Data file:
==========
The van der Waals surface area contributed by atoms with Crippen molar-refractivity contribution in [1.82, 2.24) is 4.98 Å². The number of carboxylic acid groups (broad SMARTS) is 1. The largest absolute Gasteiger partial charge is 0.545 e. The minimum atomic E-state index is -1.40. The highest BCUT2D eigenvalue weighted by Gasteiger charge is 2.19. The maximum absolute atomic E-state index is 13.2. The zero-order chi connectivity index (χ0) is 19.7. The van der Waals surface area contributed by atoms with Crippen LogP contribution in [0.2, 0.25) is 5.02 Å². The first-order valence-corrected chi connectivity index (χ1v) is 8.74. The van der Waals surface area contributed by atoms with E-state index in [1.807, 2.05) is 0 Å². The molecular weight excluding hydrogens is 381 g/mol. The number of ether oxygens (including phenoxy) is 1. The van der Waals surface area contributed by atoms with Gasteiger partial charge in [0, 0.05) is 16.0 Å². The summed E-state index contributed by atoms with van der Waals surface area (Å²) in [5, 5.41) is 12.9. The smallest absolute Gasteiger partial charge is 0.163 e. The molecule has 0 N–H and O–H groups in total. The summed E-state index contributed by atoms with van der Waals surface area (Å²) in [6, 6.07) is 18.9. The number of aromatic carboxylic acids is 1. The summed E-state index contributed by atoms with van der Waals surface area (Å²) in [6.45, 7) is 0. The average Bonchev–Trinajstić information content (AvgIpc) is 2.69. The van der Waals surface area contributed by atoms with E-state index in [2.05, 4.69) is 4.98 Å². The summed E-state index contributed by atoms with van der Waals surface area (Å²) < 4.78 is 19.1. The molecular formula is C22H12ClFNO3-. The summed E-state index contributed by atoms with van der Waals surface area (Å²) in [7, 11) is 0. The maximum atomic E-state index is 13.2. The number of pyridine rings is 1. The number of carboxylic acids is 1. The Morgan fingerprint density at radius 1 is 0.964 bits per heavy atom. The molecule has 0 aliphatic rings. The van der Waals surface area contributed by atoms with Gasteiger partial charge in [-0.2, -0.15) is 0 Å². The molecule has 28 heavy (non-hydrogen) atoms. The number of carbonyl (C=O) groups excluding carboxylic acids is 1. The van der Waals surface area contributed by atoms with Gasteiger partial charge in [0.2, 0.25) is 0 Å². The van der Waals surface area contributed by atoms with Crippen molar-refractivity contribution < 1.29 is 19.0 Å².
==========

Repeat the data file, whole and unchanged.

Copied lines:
The van der Waals surface area contributed by atoms with Crippen molar-refractivity contribution in [1.82, 2.24) is 4.98 Å². The number of carboxylic acid groups (broad SMARTS) is 1. The largest absolute Gasteiger partial charge is 0.545 e. The minimum atomic E-state index is -1.40. The highest BCUT2D eigenvalue weighted by Gasteiger charge is 2.19. The maximum absolute atomic E-state index is 13.2. The zero-order chi connectivity index (χ0) is 19.7. The van der Waals surface area contributed by atoms with Crippen LogP contribution in [0.2, 0.25) is 5.02 Å². The first-order valence-corrected chi connectivity index (χ1v) is 8.74. The van der Waals surface area contributed by atoms with E-state index in [1.807, 2.05) is 0 Å². The molecular weight excluding hydrogens is 381 g/mol. The number of ether oxygens (including phenoxy) is 1. The van der Waals surface area contributed by atoms with Gasteiger partial charge in [0, 0.05) is 16.0 Å². The summed E-state index contributed by atoms with van der Waals surface area (Å²) in [5, 5.41) is 12.9. The smallest absolute Gasteiger partial charge is 0.163 e. The molecule has 0 N–H and O–H groups in total. The summed E-state index contributed by atoms with van der Waals surface area (Å²) in [6, 6.07) is 18.9. The number of aromatic carboxylic acids is 1. The summed E-state index contributed by atoms with van der Waals surface area (Å²) in [6.45, 7) is 0. The average Bonchev–Trinajstić information content (AvgIpc) is 2.69. The van der Waals surface area contributed by atoms with E-state index in [2.05, 4.69) is 4.98 Å². The summed E-state index contributed by atoms with van der Waals surface area (Å²) < 4.78 is 19.1. The molecular formula is C22H12ClFNO3-. The summed E-state index contributed by atoms with van der Waals surface area (Å²) in [7, 11) is 0. The maximum atomic E-state index is 13.2. The number of pyridine rings is 1. The number of carboxylic acids is 1. The Morgan fingerprint density at radius 1 is 0.964 bits per heavy atom. The molecule has 0 aliphatic rings. The van der Waals surface area contributed by atoms with Gasteiger partial charge in [-0.2, -0.15) is 0 Å². The molecule has 28 heavy (non-hydrogen) atoms. The number of carbonyl (C=O) groups excluding carboxylic acids is 1. The van der Waals surface area contributed by atoms with Gasteiger partial charge in [0.2, 0.25) is 0 Å². The van der Waals surface area contributed by atoms with Crippen molar-refractivity contribution < 1.29 is 19.0 Å².